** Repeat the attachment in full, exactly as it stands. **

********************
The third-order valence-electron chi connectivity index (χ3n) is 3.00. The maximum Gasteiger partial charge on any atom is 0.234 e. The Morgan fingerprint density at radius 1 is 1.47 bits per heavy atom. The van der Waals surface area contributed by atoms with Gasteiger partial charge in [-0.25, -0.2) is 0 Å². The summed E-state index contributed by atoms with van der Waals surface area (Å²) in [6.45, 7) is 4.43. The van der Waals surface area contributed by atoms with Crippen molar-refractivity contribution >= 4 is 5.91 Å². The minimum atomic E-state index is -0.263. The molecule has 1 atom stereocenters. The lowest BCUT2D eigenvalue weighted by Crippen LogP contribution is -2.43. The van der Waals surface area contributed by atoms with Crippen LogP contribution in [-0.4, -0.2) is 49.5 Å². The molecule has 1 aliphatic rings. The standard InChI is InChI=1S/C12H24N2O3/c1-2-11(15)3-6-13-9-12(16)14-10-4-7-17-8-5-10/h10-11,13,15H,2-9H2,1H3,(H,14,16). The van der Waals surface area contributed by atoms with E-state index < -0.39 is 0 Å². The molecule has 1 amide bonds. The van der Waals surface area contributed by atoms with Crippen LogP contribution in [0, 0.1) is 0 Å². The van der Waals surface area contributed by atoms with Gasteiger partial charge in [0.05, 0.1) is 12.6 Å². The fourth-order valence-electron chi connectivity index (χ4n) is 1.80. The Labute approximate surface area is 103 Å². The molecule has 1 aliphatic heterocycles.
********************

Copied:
The third-order valence-electron chi connectivity index (χ3n) is 3.00. The maximum Gasteiger partial charge on any atom is 0.234 e. The Morgan fingerprint density at radius 1 is 1.47 bits per heavy atom. The van der Waals surface area contributed by atoms with Gasteiger partial charge in [-0.25, -0.2) is 0 Å². The summed E-state index contributed by atoms with van der Waals surface area (Å²) in [6.45, 7) is 4.43. The van der Waals surface area contributed by atoms with Crippen molar-refractivity contribution >= 4 is 5.91 Å². The minimum atomic E-state index is -0.263. The molecule has 1 atom stereocenters. The lowest BCUT2D eigenvalue weighted by Crippen LogP contribution is -2.43. The van der Waals surface area contributed by atoms with Crippen LogP contribution in [-0.4, -0.2) is 49.5 Å². The molecule has 1 aliphatic rings. The standard InChI is InChI=1S/C12H24N2O3/c1-2-11(15)3-6-13-9-12(16)14-10-4-7-17-8-5-10/h10-11,13,15H,2-9H2,1H3,(H,14,16). The van der Waals surface area contributed by atoms with E-state index < -0.39 is 0 Å². The molecule has 1 amide bonds. The van der Waals surface area contributed by atoms with Crippen LogP contribution in [0, 0.1) is 0 Å². The van der Waals surface area contributed by atoms with Gasteiger partial charge in [0.05, 0.1) is 12.6 Å². The fourth-order valence-electron chi connectivity index (χ4n) is 1.80. The Labute approximate surface area is 103 Å². The molecule has 1 aliphatic heterocycles.